Though working on pieces in a rehearsal can be extraordinarily beneficial, time spent doing warm-up and ensemble development exercises at the beginning and scattered throughout a rehearsal can be equally – if not more – rewarding. Here are a few ideas to help make that time even more productive.
The “P” Word. Though we all know the incredible value of doing warm-up and ensemble development exercises with our ensembles, when I ask teachers why they don’t spend more time doing them, the answer is most often one word: percussion. The recurring question is, “What do I do with all of those percussionists in the back of the room?” Time and again, in rehearsals, I hear directors say things like, “Winds, let’s do this tuning exercise. Percussionists, while we do that please get ready for the first piece and then sit quietly, Oh, and please be model citizens with perfect behavior.” Okay, I made that last part up, but it is often implied! We must involve our percussionists in those warm-up exercises. If we don’t, we run the risk of our band sounding like a wind group, and a percussion ensemble sharing a stage rather than the two unified into one cohesive sound. So, whether you are writing those exercises, or buying a warm-up and ensemble development book, make certain to have percussion parts (snare, bass drum, auxiliary, mallets, and timpani) integrated into the fabric of every exercise.
Isolate To Conquer. One of the most important aspects of a good warm-up exercise is that it isolates the concept being addressed. So often I hear an ensemble play an exercise that is meant to help teach balance, blend, intonation, dynamics, and articulation all at the same time. An exercise like that would be perfect as a summative exercise, or as one that is meant to combine concepts the ensemble already has well in hand. But, when training those ensemble skills in a warm-up exercise they must be isolated so that they can be mastered before attempting to combine them.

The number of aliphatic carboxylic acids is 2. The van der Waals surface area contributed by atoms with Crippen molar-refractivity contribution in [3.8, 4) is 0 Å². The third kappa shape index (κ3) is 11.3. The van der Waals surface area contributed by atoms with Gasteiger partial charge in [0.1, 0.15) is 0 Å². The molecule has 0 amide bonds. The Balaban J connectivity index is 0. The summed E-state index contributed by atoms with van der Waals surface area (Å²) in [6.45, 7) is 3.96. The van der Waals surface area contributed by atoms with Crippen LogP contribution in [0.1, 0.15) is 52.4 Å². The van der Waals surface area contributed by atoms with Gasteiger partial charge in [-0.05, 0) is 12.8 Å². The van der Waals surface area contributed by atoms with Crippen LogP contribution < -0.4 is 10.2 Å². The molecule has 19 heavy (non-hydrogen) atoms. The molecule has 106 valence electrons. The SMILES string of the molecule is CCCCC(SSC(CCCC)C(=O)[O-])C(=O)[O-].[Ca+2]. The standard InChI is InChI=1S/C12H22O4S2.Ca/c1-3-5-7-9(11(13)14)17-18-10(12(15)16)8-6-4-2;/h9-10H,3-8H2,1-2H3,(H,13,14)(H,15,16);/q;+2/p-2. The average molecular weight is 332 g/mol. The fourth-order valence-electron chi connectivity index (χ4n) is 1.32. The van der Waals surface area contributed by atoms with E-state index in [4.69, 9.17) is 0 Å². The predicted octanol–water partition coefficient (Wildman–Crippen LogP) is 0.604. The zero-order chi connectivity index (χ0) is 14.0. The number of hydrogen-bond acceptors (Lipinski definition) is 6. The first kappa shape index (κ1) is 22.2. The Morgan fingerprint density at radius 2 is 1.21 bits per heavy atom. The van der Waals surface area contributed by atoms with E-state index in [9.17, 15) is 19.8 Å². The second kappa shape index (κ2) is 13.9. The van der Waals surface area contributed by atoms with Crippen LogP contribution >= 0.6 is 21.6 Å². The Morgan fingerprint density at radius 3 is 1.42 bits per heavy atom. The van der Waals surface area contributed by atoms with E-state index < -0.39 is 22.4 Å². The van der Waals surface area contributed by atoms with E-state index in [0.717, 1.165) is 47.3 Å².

Familiarity Breeds Ignoring. Most anything used once has impact. But used too often, that very same thing loses its intensity and power. Basically, the more we see or hear something, the more we tend to ignore it and not pay attention to it. That is certainly true, abundantly true, when it comes to warm-up exercises. Even the best exercise, used daily, allows students to “tune out” (no pun intended) and basically go through the motions on autopilot. In so doing, they are probably not thinking but just going through the paces since they know the exercise by heart. However, we all know that an ensemble needs several times with an exercise to reap its rewards. Therein lies the conundrum. I believe the answer rests in having several exercises of the same type, with the same goals, that are just different enough that the students can’t do it by rote and will need to pay attention. Thus reinforcing and developing the concept without the worry of them playing it on autopilot.
About the Author
Dr. Boonshaft, Director of Education for KHS America, is the author of the critically acclaimed best-selling books Teaching Music with Passion, Teaching Music with Purpose, and Teaching Music with Promise. He was honored by the National Association for Music Education and Music For All as the first recipient of the “George M. Parks Award for Leadership in Music Education.” Dr. Boonshaft was selected for the Center for Scholarly Research and Academic Excellence at Hofstra University in Hempstead, NY, where he is Professor Emeritus of Music.
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